This rule comes back to the theory that most self-made millionaires save 20% of their income.

5. Spend on items that have earning potential

Buy the things that will be an investment into your future, such as a decent laptop and working from home workstation.

Stanford University economist Nicholas Bloom says working from home is likely to continue long after the pandemic ends - so investing in home office equipment will likely increase your earning potential.

“Work from home employees now accounts for more than two-thirds of the U.S. economic activity,” Bloom told Stanford News.

This is a global trend that has also changed the way we work in New Zealand. More than 40% of Kiwi employees worked from home during lockdown in 2020 according to Stats NZ and it’s a trend that has continued into flexible working at many corporate companies.

6. Time is money – so pay for services that save it

"Time is the only asset you can’t get any more of, so be extremely selective when handing it out,” Warren Buffet said.

Following the advice of one of the best investors of all time, spending money on services that save you time and stress are worth it. Whether that’s a delivery service or renting or buying accommodation closer to where you work, it could be worth the extra cost.

Creating a lifestyle that gives you more time to do the things you enjoy, will add to your personal fulfillment.

7. Experiential spending is an investment into your happiness

Experiences that enrich your life and add to your happiness are worth the cost and millionaires are always embracing these.

Business Insider asked 100 millionaires what they spent their money on and 60% spent their money on travel.

Experiences are found to provide a higher level of satisfaction compared to using material possessions, according to a study at the University of Texas.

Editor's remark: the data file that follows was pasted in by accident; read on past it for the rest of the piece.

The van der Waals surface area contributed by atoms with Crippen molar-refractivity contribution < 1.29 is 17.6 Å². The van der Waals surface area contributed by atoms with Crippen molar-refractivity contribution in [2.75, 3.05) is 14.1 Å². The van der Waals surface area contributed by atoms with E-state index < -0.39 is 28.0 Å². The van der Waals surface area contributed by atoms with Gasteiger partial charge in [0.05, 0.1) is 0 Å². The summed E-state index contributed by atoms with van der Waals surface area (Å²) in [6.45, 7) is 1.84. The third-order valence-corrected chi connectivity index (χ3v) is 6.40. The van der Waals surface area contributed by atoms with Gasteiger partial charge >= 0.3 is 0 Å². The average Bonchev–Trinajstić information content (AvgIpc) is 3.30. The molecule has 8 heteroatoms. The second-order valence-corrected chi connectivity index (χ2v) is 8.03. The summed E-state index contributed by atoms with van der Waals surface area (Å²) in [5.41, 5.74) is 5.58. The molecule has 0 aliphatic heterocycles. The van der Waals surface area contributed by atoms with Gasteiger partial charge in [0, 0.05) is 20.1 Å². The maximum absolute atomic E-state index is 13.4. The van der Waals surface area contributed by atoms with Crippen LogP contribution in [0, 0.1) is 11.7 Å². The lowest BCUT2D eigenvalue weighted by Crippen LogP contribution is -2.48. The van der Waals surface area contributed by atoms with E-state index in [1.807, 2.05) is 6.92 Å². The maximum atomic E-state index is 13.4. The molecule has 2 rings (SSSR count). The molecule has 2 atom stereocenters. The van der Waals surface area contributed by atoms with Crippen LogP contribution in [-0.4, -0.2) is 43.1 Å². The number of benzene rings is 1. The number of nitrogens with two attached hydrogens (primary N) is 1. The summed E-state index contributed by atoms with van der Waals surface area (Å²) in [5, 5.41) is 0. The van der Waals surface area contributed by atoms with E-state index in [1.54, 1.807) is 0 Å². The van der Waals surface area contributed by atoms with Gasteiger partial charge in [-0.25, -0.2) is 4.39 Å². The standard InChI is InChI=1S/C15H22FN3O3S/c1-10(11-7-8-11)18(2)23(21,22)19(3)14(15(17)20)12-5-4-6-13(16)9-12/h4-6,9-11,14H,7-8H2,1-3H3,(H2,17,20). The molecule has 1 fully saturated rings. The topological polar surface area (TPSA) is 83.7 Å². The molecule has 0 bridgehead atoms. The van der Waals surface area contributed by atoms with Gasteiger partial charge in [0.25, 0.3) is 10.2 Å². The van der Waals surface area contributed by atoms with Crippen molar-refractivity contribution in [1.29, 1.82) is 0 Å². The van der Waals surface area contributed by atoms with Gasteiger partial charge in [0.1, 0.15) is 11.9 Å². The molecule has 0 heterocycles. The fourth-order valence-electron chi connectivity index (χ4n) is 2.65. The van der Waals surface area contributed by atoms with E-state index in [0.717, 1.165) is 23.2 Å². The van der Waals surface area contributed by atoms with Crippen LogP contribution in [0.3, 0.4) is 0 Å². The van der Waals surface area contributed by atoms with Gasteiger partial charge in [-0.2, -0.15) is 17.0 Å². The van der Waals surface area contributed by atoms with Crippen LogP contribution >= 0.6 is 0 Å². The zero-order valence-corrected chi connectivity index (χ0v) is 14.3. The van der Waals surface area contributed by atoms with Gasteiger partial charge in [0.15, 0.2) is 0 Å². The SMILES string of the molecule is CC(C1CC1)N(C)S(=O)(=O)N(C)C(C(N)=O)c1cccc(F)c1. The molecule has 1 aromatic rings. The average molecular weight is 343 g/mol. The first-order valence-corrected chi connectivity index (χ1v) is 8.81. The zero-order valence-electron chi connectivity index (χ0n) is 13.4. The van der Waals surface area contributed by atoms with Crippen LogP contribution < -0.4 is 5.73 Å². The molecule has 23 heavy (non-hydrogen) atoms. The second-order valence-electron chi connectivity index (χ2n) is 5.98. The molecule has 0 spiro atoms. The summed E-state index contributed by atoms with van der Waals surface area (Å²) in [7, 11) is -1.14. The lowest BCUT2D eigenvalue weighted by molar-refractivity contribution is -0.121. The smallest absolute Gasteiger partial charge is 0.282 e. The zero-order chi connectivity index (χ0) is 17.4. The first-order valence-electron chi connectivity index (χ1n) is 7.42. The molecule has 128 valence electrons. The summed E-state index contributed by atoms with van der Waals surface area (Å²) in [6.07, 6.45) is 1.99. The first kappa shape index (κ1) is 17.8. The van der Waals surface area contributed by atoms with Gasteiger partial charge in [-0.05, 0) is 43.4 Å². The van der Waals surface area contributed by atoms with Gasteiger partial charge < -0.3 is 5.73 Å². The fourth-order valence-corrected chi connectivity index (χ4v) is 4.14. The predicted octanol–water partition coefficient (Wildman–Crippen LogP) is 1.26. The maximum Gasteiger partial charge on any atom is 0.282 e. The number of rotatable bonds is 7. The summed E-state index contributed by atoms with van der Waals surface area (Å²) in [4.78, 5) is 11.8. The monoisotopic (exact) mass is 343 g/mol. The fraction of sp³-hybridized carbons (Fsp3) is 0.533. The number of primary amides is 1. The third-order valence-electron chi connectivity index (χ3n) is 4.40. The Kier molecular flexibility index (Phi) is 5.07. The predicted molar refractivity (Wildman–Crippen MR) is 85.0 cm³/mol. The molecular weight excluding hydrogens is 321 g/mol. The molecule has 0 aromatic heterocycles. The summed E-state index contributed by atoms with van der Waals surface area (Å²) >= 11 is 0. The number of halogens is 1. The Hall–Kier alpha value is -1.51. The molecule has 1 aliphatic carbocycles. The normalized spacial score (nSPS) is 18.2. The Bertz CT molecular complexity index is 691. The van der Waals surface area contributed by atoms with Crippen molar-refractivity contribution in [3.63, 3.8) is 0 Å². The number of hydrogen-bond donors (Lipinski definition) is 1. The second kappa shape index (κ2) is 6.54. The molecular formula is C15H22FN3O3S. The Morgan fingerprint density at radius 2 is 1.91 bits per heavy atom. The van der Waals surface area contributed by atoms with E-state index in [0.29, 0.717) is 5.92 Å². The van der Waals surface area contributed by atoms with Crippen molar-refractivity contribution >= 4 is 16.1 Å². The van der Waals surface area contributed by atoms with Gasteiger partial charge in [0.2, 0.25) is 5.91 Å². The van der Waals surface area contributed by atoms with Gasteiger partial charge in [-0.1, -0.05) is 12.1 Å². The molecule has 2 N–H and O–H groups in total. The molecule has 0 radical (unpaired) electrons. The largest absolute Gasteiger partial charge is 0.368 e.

8. Streamline your wardrobe to save on outfits

Many successful people wear similar outfits every day, from Mark Zuckerberg to Steve Jobs.

This minimises the decisions you have to make on what you’ll wear – saving brain power for better financial decisions, plus saving you money on shopping.

If something can be repaired instead of replacing it, this will also save you more money in the long term.

Having a capsule wardrobe is another way of saving – this means having a small number of items that can all be mixed and matched together to create more outfits overall.

Budgeting can allow you to have more money in the areas which are important to you. If you are wanting to save some money for a holiday, or to purchase something, then saving money is the best way to do this. Here are some ideas for saving money:

  1. 50//30/20 rule - this is where you spend 50% of your income on your needs, 30% on your savings, and 20% on your wants

  2. In a partnership, to spend one persons income on living costs and then the other persons income for investing and saving

  3. If you're alone, to live off of your side hustle and save your 9-5 income

  4. If your side hustle isn't generating enough to do number 3, then to live off of your 9-5 income and to invest and save your side hustle money

  5. Pay yourself first - This one is my literal favourite. This method uses the idea that your savings and or investments are a 'fee'. This works so that your mind is like 'ok I have to pay $50 in to my 'bill' (savings) account. Its all in the mentality....

  6. Decrease your expenses or increase your income

  7. Stop going on date night until you can afford it - or, go on cheaper dates!!

  8. Save spare coins - If you really do not have spare cash each week to put away, start small. This can be as small as saving coins in a container until they add up. Remember, every cent counts.

  9. Stop buying lunch at work! This is one of the biggest money thieves!!!! Every day you spend $10-$20 which adds up to $50-$100 a week and then you say that you can't afford to save?

Then on to budgeting. I like to budget every single cent. This means that every dollar has somewhere it needs to go, and every dollar has a job to do. Whenever I'm making a budget, these are the things I like to do:

  • Create a list of my income streams

  • Create a list of my expenses

  • Put these lists side by side

  • Add each list up and take a look at the difference

If I have more expenses than income, then I need to work on either increasing my income or decreasing my expenses.

That's it! It's that simple.